ARLINGTON, Va. – U.S. military researchers want to make English text and speech readily understandable to computers by creating an artificial intelligence (AI)syqavqduyqzqecfvtawfsceuvsbufsztrbwr prototype that can learn language in much the same way as a young child does — from visual and auditory cues.
The idea is to help computers make quick and efficient use of written and spoken language to help military commanders and intelligence analysts make quick decisions based on the resources they have at hand.
Officials of the U.S. Defense Advanced Research Projects Agency (DARPA) in Arlington, Va., issued a solicitation last week (DARPA-PA-18-02-06)for the Grounded Artificial Intelligence Language Acquisition (GAILA) project.
The goal is to develop a model for grounded language acquisition and an automated language-acquisition prototype that learns to understand English text and speech for making the information more useable by automated analytics.
Children acquire language based on their perceptions of sounds and images, researchers explain; they link moving images with corresponding sounds, using only a tiny fraction of the examples that AI and machine learning systems require.
Sequencing information, variations of word forms, and other information helps children make ever-finer classifications of what they learn. If AI computers could learn language like children do, they could see vast improvement in their abilities in machine translation, information retrieval, name entity detection, event detection, and knowledge base creation.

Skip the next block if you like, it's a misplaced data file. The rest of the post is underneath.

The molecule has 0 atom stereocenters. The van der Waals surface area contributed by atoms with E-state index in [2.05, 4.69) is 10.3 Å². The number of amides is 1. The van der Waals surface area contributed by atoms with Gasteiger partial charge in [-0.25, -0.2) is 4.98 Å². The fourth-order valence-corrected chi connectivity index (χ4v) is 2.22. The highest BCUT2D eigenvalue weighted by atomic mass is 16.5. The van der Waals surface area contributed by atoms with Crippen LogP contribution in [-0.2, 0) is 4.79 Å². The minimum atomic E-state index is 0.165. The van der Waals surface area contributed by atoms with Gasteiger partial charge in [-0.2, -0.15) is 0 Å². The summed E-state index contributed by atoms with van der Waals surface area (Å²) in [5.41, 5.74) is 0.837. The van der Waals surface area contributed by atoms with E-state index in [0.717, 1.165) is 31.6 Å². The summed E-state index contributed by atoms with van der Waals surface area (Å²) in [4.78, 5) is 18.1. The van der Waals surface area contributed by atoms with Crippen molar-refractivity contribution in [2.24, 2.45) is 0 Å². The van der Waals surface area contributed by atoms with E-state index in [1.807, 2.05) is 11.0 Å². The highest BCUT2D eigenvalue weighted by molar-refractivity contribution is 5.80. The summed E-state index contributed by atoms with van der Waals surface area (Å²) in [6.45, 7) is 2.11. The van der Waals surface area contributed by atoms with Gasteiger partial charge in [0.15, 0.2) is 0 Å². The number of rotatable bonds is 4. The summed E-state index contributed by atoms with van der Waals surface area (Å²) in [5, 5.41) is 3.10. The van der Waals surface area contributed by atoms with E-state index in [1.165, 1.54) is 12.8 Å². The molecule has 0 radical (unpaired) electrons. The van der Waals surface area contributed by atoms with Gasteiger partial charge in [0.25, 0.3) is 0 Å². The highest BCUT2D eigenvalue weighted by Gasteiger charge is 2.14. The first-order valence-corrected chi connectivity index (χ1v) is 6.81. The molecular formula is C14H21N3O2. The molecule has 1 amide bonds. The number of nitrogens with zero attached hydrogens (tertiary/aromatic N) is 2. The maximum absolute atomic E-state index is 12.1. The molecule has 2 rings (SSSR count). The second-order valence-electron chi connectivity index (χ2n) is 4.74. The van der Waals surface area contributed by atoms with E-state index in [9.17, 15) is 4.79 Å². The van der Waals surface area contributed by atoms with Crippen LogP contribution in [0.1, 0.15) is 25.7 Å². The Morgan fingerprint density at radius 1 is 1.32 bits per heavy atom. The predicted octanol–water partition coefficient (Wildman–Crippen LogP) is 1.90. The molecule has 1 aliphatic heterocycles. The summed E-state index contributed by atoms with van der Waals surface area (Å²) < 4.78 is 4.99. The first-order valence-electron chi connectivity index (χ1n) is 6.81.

The accuracy of AI and machine learning computers today suffers from their need for large amounts of annotated data for training. Machine learning technology, moreover, is incapable of dealing with new data sources, topics, media, and vocabularies.
Instead, DARPA researchers want industry to develop a computer prototype that starts with no language skills, and learns associate text and speech with live scenes, images, or video. It will use logic, heuristics, and inference to describe previously unseen objects, relations, and events.
For example, after seeing a black table, a white table, and a black chair, the prototype should be able to learn enough about the meanings of the words “black,” “white,” “table,” and “chair” to recognize and describe a white chair. As the computer evolves, it should be able to describe increasingly complex events and relations.
GAILA is fundamentally different from previous semantics and language-learning efforts because it will use visual cues to describe what it experiences before, during, and after an event.
The prototype, in the learning stage, must be able to accept text and speech and build internal language representations. GAILA software must be able to accept images, video, or virtual visual scenes depicting previously unseen things, and produce English descriptions that capture salient elements.
Companies interested should upload eight-page proposals no later than 26 April 2019 to the DARPA BAA Website at https://baa.darpa.mil.
More information is online at http://www.fbodaily.com/archive/2019/03-March/30-Mar-2019/FBO-05263271.htm.
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